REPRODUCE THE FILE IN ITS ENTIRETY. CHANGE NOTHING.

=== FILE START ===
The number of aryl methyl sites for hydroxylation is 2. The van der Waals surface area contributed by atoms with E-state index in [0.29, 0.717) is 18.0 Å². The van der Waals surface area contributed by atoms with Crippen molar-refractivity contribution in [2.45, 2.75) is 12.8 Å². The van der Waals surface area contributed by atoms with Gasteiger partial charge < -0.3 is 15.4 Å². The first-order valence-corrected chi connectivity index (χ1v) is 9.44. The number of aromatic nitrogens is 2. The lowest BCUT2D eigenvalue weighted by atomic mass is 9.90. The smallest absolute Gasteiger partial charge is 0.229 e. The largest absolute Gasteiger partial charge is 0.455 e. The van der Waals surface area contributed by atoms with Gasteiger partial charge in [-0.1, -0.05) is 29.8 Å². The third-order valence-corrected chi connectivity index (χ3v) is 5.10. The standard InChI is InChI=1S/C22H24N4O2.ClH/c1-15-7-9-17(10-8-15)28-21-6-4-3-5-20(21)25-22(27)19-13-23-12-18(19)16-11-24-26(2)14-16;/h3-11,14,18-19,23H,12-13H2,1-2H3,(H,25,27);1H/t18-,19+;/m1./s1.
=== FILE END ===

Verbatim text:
The number of aryl methyl sites for hydroxylation is 2. The van der Waals surface area contributed by atoms with E-state index in [0.29, 0.717) is 18.0 Å². The van der Waals surface area contributed by atoms with Crippen molar-refractivity contribution in [2.45, 2.75) is 12.8 Å². The van der Waals surface area contributed by atoms with Gasteiger partial charge < -0.3 is 15.4 Å². The first-order valence-corrected chi connectivity index (χ1v) is 9.44. The number of aromatic nitrogens is 2. The lowest BCUT2D eigenvalue weighted by atomic mass is 9.90. The smallest absolute Gasteiger partial charge is 0.229 e. The largest absolute Gasteiger partial charge is 0.455 e. The van der Waals surface area contributed by atoms with Gasteiger partial charge in [-0.1, -0.05) is 29.8 Å². The third-order valence-corrected chi connectivity index (χ3v) is 5.10. The standard InChI is InChI=1S/C22H24N4O2.ClH/c1-15-7-9-17(10-8-15)28-21-6-4-3-5-20(21)25-22(27)19-13-23-12-18(19)16-11-24-26(2)14-16;/h3-11,14,18-19,23H,12-13H2,1-2H3,(H,25,27);1H/t18-,19+;/m1./s1.